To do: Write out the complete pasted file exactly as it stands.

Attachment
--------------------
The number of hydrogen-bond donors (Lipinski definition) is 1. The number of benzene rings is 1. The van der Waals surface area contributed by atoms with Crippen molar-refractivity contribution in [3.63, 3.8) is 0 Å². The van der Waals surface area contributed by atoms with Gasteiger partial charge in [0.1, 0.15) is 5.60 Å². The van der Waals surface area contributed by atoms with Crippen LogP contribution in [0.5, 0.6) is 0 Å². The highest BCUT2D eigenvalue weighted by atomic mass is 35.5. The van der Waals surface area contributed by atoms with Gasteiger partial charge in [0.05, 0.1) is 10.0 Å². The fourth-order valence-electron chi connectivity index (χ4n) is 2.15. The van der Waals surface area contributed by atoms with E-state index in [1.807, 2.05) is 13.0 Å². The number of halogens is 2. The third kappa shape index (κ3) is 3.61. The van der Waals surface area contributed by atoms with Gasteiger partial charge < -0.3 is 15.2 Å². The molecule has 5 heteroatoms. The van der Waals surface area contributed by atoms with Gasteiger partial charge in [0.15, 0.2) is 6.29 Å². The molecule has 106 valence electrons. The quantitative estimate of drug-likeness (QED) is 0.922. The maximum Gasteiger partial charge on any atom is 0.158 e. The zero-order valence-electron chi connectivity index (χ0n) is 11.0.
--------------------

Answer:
The number of hydrogen-bond donors (Lipinski definition) is 1. The number of benzene rings is 1. The van der Waals surface area contributed by atoms with Crippen molar-refractivity contribution in [3.63, 3.8) is 0 Å². The van der Waals surface area contributed by atoms with Gasteiger partial charge in [0.1, 0.15) is 5.60 Å². The van der Waals surface area contributed by atoms with Crippen LogP contribution in [0.5, 0.6) is 0 Å². The highest BCUT2D eigenvalue weighted by atomic mass is 35.5. The van der Waals surface area contributed by atoms with Gasteiger partial charge in [0.05, 0.1) is 10.0 Å². The fourth-order valence-electron chi connectivity index (χ4n) is 2.15. The van der Waals surface area contributed by atoms with E-state index in [1.807, 2.05) is 13.0 Å². The number of halogens is 2. The third kappa shape index (κ3) is 3.61. The van der Waals surface area contributed by atoms with Gasteiger partial charge < -0.3 is 15.2 Å². The molecule has 5 heteroatoms. The van der Waals surface area contributed by atoms with Gasteiger partial charge in [0.15, 0.2) is 6.29 Å². The molecule has 106 valence electrons. The quantitative estimate of drug-likeness (QED) is 0.922. The maximum Gasteiger partial charge on any atom is 0.158 e. The zero-order valence-electron chi connectivity index (χ0n) is 11.0.